Triple-Licensing Single-Vendor Open Source Components (Illustrated)

I thought I’d illustrate how I’d solve the current licensing conundrum of single-vendor open source firms like MongoDB and Elastic using some graphics. In short: While open source application vendors can still dual-license, open source component vendors (like the companies just mentioned) need to triple-license to get the benefits of open source yet keep their competitors at bay.

To recap: In the single-vendor commercial open source model, open source application vendors like SugarCRM and Jaspersoft (back in the day) licensed out their software under (at least) two licenses, one commercial, one copyleft (e.g. AGPLv3). They don’t have to make compromises, because their customers only use the software, they don’t distribute it. The following figure illustrates this on the left.

In contrast to this, open source component vendors like MongoDB and Elastic used to also dual-license like the application vendors, however, the open source version had to water down the copyleft effect by way of permissively licensed shims, e.g. adapters or client libraries. This was necessary to drive adoption with application developers, who would not have touched the open source component otherwise (because the copyleft effect would have required their own application to be openly licensed). The above figure illustrates this to the right.

The permissive shims opened the door for cloud providers to use the same rights grant that application developers got to offer the open source component as a service. Many of the open source component vendors did not like this competition and tried to uninvite it by switching away from the open source license to an almost-like but-not-quite open source license. As anyone following the news knows, this lead to quite a backlash from the open source community.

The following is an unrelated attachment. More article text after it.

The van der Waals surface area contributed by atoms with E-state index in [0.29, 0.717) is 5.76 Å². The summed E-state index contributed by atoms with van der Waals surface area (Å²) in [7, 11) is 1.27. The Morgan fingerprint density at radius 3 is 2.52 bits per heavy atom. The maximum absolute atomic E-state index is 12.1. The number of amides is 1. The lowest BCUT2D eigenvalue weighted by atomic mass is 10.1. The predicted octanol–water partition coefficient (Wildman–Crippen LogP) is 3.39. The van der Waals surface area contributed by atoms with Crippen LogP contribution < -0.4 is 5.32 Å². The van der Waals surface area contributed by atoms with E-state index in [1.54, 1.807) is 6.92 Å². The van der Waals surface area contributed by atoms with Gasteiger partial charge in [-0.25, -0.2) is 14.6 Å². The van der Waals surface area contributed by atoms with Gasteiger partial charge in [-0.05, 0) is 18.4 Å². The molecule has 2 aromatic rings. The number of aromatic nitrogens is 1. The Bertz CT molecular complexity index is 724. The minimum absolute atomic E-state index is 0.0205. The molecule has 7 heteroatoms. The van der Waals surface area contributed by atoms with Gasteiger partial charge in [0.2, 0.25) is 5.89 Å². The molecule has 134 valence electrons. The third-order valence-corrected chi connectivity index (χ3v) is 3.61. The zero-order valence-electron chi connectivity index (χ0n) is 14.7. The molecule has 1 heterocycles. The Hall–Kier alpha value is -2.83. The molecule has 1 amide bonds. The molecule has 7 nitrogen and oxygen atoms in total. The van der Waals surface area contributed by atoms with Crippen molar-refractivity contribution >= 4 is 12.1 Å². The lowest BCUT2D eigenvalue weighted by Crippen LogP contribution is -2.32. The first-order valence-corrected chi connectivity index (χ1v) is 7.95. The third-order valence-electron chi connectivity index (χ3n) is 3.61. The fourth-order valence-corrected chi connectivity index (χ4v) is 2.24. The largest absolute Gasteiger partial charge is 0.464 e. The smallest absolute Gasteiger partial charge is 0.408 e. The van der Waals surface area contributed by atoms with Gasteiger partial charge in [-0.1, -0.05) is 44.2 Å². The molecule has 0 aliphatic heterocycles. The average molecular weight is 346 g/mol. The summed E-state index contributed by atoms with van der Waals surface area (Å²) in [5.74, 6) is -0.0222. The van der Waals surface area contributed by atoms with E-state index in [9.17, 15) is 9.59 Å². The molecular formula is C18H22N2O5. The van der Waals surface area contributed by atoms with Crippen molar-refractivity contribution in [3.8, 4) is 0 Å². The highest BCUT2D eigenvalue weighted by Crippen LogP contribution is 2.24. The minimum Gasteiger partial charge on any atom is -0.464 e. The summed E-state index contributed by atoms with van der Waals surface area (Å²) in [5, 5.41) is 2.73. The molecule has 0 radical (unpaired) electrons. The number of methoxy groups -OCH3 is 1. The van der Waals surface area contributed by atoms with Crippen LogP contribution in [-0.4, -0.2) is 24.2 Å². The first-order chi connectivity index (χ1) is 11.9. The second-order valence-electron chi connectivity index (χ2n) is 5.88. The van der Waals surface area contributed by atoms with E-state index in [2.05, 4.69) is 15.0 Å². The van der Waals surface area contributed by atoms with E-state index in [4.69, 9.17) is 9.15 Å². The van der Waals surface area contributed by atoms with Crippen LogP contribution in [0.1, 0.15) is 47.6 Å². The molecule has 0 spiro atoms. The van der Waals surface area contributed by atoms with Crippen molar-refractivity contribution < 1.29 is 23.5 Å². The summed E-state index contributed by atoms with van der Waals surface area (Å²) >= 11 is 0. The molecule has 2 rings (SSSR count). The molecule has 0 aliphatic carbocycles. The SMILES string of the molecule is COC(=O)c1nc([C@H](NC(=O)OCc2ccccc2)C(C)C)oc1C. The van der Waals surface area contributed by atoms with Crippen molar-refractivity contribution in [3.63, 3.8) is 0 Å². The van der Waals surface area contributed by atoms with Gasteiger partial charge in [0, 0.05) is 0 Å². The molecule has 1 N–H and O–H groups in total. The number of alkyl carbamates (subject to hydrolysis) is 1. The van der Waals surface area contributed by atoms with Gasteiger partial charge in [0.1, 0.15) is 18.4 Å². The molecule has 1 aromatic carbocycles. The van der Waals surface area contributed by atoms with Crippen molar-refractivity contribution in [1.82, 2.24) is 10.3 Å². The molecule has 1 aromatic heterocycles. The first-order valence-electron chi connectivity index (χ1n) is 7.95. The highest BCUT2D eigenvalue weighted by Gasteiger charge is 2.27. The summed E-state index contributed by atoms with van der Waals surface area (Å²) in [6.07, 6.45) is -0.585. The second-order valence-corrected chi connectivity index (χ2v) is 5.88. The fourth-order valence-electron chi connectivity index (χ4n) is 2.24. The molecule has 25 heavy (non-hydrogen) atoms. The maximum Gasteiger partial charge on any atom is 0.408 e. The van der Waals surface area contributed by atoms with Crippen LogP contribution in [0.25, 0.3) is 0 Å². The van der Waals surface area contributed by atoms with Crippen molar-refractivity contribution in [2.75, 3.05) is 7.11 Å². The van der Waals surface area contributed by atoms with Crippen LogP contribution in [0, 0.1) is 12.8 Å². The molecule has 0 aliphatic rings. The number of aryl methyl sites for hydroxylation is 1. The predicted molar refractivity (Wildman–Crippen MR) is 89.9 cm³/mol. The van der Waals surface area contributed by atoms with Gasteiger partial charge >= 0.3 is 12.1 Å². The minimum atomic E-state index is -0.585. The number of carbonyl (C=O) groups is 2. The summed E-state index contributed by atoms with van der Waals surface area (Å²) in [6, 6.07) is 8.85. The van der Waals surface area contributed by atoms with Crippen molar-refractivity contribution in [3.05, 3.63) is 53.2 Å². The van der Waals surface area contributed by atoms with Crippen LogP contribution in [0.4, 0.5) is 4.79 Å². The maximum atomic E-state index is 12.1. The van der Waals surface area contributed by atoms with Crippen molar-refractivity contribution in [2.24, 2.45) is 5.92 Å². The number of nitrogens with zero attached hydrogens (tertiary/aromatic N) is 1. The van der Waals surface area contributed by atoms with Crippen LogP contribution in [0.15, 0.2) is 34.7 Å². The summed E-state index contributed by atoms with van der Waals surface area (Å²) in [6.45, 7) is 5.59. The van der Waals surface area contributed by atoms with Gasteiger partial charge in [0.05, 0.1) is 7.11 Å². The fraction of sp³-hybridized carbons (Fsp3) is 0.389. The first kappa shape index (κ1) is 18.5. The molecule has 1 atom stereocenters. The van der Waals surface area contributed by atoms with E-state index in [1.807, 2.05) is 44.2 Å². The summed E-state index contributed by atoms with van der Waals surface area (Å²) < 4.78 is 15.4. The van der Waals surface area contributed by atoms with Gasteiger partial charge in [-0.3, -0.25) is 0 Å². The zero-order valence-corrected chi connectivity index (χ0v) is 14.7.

I suggest that not all is lost and that open source component vendors should simply add back the AGPLv3 as a possible third license, but without the shims. This move is illustrated in the following figure.

By triple licensing like illustrated above, the component vendor gets the benefits of the open source community and its good will (by way of the AGPLv3 license) and also gets to drive adoption with application developers by way of the almost-but-not-quite open source license. Whether it is possible to recoup the lost goodwill I don’t know.

However, for new single-vendor open source firms, who approach this problem transparently, this should be a satisfactory solution.

Posted on


  1. […] Due to complications (from a vendor’s perspective) with open source licenses, however, the hyperscalers (AWS, Azure, GCP) were gearing up as competition to the commercial open source vendors. In reaction, mature vendors relicensed away from open source to so-called source-available licenses that effectively forbid any competition with the original vendor. […]

  2. […] At first glance, the difference between the two license choices for commercial exploitation may be surprising. They are the result of the open source use-case (distribution in the case of a component and plain use in the case of an application). For advanced reading, I explain this in more detail elsewhere. […]

Leave a Reply

This site uses Akismet to reduce spam. Learn how your comment data is processed.

Share the Joy

Share on LinkedIn

Share by email

Share on Twitter / X

Share on WhatsApp

Featured Startups

QDAcity makes qualitative research and qualitative data analysis fun and easy.
EDITIVE makes inter- and intra-company document collaboration more effective.

Featured Projects

Making free and open data easy, safe, and reliable to use
Bringing business intelligence to engineering management
Making open source in products easy, safe, and fun to use